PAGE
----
In the post titled The Tyranny of Superstition, down in the comments a point was brought up that I wanted to address, because it’s something that I see happen every now and then, but is generally the exception rather than the rule. Specifically, in this comment:
I live in Middle TN and the closest gun club is Middle TN Shooters and a few years ago when I showed up for one of their Sun shoots (nervous as all get out), no one approached me … no one introduced themselves. They saw me standing there and they continued their IDPA practicing and I finally left as I felt like a the odd man out…I would love to shoot IDPA, but who wants to try and break into the “gun club group” who walk around like peacocks and almost dare you to interrupt them.
Maybe I’m the exception, but I have always felt that as a newish shooter, you are considered an outsider until you can prove your acceptance into the group.
Being a young guy in the shooting sports, I have from time to time felt like the “odd man out” at some ranges and shops. That being said, I have found that the vast majority of the shooting community is very open and welcoming. It’s unfortunate that sometimes you run into clubs and ranges that have adopted a “members only” attitude; but I don’t think that those guys represent the majority of shooters inside the community.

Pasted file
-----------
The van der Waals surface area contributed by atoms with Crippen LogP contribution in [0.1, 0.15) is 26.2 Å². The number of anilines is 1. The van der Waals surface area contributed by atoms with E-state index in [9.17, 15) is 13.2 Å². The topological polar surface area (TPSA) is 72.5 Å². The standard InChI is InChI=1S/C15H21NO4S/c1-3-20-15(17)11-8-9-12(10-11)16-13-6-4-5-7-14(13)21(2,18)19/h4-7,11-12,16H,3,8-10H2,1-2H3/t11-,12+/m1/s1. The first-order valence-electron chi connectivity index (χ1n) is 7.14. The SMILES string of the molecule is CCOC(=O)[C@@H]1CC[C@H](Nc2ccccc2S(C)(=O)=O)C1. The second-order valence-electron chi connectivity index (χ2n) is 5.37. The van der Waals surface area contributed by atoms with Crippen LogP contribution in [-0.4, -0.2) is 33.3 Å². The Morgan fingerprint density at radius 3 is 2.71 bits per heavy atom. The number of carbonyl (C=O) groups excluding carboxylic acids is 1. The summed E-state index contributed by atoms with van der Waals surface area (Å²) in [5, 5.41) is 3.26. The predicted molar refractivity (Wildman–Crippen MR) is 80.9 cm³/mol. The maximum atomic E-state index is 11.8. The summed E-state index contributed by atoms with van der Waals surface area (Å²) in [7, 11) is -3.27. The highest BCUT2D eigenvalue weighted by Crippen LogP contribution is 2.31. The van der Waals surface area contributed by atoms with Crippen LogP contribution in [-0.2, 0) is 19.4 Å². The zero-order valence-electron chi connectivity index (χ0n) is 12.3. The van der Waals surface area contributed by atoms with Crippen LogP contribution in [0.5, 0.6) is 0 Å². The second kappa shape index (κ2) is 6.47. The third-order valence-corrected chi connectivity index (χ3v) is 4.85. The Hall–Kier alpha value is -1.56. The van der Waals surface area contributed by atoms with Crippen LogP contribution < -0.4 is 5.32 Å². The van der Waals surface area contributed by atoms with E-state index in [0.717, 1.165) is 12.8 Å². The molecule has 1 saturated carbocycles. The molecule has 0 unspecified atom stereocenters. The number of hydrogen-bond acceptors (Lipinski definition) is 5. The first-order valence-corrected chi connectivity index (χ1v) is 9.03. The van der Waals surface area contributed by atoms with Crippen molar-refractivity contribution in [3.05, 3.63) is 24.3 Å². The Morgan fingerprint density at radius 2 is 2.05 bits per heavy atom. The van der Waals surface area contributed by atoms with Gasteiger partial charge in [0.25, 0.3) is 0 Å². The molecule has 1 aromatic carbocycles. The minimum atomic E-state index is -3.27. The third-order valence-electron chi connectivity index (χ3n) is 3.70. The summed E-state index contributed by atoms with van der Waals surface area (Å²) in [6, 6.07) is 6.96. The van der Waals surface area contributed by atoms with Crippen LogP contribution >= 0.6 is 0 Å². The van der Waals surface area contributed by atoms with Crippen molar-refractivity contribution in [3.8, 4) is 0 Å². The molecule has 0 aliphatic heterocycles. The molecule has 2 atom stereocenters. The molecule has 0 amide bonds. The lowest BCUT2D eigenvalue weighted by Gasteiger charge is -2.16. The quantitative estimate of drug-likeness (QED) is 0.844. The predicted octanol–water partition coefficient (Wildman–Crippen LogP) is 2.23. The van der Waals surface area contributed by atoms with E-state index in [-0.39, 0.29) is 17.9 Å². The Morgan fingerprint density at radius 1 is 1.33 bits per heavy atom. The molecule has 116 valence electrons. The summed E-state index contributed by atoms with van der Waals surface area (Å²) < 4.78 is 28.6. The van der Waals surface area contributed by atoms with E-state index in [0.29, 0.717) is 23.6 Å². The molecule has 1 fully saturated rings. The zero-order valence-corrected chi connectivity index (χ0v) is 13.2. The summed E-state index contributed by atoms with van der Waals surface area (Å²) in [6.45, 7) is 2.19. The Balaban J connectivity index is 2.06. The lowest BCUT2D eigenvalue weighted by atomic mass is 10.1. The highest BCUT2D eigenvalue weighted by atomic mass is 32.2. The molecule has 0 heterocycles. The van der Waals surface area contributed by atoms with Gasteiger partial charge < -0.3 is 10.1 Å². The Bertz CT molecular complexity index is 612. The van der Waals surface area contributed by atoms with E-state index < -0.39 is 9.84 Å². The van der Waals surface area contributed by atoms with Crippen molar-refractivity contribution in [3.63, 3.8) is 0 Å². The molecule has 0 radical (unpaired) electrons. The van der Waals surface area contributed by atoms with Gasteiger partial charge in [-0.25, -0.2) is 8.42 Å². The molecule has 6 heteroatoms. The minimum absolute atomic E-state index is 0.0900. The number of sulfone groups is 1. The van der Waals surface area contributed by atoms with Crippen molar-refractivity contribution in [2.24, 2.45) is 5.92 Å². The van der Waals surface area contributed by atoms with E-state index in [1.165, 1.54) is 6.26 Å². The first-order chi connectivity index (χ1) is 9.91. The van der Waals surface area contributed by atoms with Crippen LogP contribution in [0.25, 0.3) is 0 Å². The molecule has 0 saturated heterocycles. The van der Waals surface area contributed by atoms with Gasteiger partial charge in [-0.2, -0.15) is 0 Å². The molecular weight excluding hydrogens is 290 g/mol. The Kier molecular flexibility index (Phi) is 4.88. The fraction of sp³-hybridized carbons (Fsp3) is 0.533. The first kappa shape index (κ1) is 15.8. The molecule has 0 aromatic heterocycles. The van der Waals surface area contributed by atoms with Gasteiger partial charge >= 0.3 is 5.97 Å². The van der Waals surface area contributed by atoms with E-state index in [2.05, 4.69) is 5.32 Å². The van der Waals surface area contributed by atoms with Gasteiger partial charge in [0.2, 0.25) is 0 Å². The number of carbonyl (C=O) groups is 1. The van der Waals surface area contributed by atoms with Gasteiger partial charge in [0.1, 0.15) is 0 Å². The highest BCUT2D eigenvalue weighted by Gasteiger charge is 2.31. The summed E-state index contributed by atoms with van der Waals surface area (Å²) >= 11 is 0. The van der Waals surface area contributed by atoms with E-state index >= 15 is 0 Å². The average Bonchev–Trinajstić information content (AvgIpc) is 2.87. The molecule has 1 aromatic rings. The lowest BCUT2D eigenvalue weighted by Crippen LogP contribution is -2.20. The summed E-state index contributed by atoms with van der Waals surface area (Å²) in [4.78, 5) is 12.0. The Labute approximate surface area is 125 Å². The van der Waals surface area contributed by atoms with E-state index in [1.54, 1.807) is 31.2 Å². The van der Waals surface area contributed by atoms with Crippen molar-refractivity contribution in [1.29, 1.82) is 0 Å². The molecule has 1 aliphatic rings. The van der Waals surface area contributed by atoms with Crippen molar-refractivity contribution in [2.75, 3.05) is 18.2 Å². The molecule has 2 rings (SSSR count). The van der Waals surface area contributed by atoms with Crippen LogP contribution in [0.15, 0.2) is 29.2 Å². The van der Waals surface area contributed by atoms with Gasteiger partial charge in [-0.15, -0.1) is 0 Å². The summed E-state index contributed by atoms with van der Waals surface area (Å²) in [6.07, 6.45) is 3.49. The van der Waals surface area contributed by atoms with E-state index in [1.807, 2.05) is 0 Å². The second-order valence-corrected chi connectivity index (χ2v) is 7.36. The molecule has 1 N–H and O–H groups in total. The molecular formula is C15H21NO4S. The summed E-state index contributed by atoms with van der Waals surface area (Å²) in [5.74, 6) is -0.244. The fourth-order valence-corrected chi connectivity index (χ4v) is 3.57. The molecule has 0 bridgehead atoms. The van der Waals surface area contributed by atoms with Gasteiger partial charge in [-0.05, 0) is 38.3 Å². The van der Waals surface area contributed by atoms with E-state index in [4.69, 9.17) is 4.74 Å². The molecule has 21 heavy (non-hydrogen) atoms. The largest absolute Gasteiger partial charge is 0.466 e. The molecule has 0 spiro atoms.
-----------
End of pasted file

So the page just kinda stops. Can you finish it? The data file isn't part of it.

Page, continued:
It does happen though, and I think that it’s a legitimate issue that we should take steps to address, but the question how do we address it? A big step that many clubs take is to put “pro-growth” leadership in place – something that happened recently at my club, Atlanta Conservation. Apparently before I joined there were issues with “old guard” essentially stifling the growth of the club; so after a while the remaining membership said “enough is enough” and put new leadership in place.
On a personal level though, the biggest thing we can do to help the problem is be personally welcoming to new shooters. Honestly, you see a new guy at the IPSC match, introduce yourself – make him (or her!) feel welcome. If we all do our part, we really can grow our community.